“You really and truly need me?” doubtfully.
“Really and truly.”
“But if I come, you ought to know something of the life I have lived. You must realize that I am not an innocent young girl.”
“Aren’t you?” The professor found it difficult to say this with the proper inflection. It did not sound as business-like as he could have wished. But she was too much absorbed to notice.
“No. I’ve seen things which young girls do not see. I have heard things which are never whispered before them. No one cared particularly what I saw or heard. When I was smaller there was always someone—some ‘housekeeper.’ They were all kinds. None of them ever stayed long. Looking back, it seems as if they passed like lurid shadows. Only one of them seemed a real person. The others were husks. Her name was Lily. She was very stout, her face was red and her voice loud. But there was something real about Lily. And she was fond of children. She liked me. She went out of her lazy way to teach me wisdom—oh, yes, it was wisdom,” in answer to Spence’s horrified exclamation, “hard, sordid wisdom, the only wisdom which would have helped me through the back alleys of those days. I am unspeakably grateful to Lily. She spared me much, and once she saved me—I can’t tell you about that,” she finished simply.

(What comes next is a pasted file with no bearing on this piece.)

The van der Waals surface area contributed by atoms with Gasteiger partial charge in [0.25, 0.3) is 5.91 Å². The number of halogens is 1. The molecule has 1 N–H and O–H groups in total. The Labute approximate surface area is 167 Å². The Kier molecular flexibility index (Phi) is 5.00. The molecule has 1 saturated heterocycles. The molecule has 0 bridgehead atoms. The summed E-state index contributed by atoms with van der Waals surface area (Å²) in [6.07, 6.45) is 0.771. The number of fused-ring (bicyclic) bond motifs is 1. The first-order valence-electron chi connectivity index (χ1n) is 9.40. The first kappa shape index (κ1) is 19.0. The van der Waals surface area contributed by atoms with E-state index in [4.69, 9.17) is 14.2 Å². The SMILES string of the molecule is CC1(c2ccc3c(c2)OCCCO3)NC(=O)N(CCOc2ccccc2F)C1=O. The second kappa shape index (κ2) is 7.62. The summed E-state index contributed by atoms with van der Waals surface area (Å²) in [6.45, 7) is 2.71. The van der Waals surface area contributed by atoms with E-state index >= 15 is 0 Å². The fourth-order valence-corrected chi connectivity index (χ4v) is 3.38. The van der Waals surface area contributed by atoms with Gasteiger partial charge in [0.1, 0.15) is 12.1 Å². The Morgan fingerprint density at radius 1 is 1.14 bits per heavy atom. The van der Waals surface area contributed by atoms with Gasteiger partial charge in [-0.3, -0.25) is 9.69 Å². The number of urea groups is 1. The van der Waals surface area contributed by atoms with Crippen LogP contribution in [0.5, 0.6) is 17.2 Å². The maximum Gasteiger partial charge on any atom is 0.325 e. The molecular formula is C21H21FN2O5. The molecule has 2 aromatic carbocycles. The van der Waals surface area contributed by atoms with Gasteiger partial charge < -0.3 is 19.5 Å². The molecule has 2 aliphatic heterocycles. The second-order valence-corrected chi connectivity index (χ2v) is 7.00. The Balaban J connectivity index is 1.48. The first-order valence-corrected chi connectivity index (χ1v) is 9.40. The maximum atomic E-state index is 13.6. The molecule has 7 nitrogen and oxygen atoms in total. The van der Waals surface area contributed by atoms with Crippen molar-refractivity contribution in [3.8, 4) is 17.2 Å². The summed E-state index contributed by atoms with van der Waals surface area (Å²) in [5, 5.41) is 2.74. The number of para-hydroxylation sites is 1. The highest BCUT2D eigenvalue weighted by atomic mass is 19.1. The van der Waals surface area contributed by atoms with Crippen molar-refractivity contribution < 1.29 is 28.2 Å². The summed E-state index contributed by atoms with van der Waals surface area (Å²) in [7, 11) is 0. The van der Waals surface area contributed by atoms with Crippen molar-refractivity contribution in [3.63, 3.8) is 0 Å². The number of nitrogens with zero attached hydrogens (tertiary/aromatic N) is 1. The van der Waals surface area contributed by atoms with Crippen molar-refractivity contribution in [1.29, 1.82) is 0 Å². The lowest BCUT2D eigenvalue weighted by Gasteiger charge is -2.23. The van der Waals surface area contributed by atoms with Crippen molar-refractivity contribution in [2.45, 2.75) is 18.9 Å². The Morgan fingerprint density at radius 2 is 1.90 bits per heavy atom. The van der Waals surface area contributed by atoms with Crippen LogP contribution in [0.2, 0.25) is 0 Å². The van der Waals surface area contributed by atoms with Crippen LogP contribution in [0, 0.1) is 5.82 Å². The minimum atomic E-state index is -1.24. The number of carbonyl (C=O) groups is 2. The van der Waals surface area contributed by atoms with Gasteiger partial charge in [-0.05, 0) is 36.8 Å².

Spence bit his lip on a word to which the expression of his face gave force and meaning. But Desire was not looking at him.
“Do you see why I am different from other girls?” She asked gravely.
The professor restrained himself. “I see that you are different,” he said. “I don’t care why. But I’m glad that you have told me what you have. It explains something that has bothered me—” he paused seeking words. But she caught up his thought with lightning intuition.
“You mean it explains why marriage isn’t beautiful to me, like it may be to a sheltered girl? Yes. I wanted you to see that. It may be holy, but it isn’t holy to me. I want to live my life apart from all that. To me it is smirched and sodden and hateful. And now, do you still wish me to come and be your secretary?”
“Now more than ever,” said Spence. It was only the sealing of a business transaction. But greatly to his annoyance he could not entirely control a certain warmth and eagerness.
Desire held out a frank hand.
“Then I will marry you when you are ready,” she said.
Being a delayed letter from Dr. John Rogers to his friend and patient, Benis Hamilton Spence.
Dear Idiot: I knew you would get it—and you got it. Perhaps after this you will learn to treat your sciatic nerve with proper respect. But there is a worse complaint than sciatica. It lasts longer. Certain symptoms of it are indicated in the things which your letter leaves unsaid. Beans, old thing, you alarm me.